By Rajesh D. Sharma, Global Director Marketing Oil & Gas Digital Solutions at Schneider Electric
Energy continues to be our global economy’s biggest strength, but deepest obstacle. Over the decades, renewable forms of energy have been encouraged, healthier substitutes to products and services have been welcomed, and new technology has been born. However, as we make further strides into our next millennia, it is important to continue innovating technology that will sustain both our planet and society.
The world, as we know it, is currently facing many challenges in making the transition from fossil fuel to carbon-neutral energy. Green hydrogen, in this case, is one of the emerging, enabling technologies that will facilitate the transition away from hydrocarbons. Made with renewable energy, it will be an essential contributor to effecting this necessary change. Determining how to achieve cost-effective production, however, presents a formidable challenge.
Today, most hydrogen is produced with fossil fuels, and its use in the industry ranges from refining oil to producing ammonia, methanol, and steel. But in addition, recent advancements in green hydrogen technology are broadening its appeal for other industry sectors.
The desire to move toward green hydrogen is real, but making the transition will require three critical things:
Finding the forward path towards efficient green hydrogen production requires new technologies and new thinking. Moreover, many individuals still lack the necessary training and skills needed to support the hydrogen economy. Integrated engineering using a digital twin and process modelling are currently key technology solutions for green hydrogen production & design. However, as production continues to evolve, tech of this nature should continue to be evaluated and improved.
Currently, producing and using hydrogen for power is inefficient compared to directly using renewable electricity. According to the International Energy Agency, less than 0.1% of hydrogen today is produced through water electrolysis, but that could soon change. An estimated $500 billion will be spent on research and development projects over the next decade, approximately 70% of which will target green hydrogen production. This investment is expected to push low-carbon hydrogen production capacity beyond 10 million metric tons annually by 2030.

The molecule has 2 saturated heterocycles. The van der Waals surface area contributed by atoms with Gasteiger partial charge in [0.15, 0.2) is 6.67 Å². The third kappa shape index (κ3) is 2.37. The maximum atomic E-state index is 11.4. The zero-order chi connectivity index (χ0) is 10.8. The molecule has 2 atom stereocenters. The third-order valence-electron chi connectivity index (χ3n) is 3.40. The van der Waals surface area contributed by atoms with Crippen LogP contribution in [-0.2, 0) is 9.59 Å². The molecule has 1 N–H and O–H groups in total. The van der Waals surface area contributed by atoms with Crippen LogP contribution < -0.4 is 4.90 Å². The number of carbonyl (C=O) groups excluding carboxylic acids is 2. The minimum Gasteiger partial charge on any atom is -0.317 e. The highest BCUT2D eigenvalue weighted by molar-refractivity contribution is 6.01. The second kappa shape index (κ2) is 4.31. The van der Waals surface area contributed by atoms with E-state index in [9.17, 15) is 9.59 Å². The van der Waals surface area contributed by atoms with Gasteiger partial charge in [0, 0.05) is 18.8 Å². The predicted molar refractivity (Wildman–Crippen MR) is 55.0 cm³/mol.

While hydrogen is a not a toxic gas, it is still a highly flammable and relatively complex to de-risk. Moreover, the severity and frequency of damage related to hydrogen, for example, is dependent on the extent to which the gas has been blended with other materials. In short, hydrogen should be consistently monitored through a combined safety, power, and process control system. On top of the safety regulations needed during production, the massive consumption of power for hydrogen production also makes power efficiency critically important.
Tools like predictive analytics and advanced process control can help producers achieve maximum plant uptime and efficiency. Popular technology tools like artificial intelligence (AI) and machine learning (ML) also help to improve analytics for optimised asset performance.
It is very likely that in some cases producing renewable energy close to the green hydrogen production facility may not be possible. Also, it is likely that there may be some independent renewable energy producers wanting to sell their produced energy to green hydrogen producers. In such cases the power will be transmitted to the green hydrogen production facility through the grid. When grid power is used for green hydrogen production, it becomes important for the producer to know, as well as make available to the hydrogen users, that the produced hydrogen is actually generated from green electrons. Such certification will be necessary for any rebate hydrogen users may get from authorities. Blockchain is going to be the solution for such certifications and this will have to be adopted by power utility companies, hydrogen producers and the users.
Combining the technologies and solutions outlined here will allow green hydrogen project design and operations to be optimised from design through operations and expedite the transition to renewable energy. The solution is on the horizon, but for the industry to reach this ambitious objective, it must recognize the essential role digitalization will play in changing the status quo.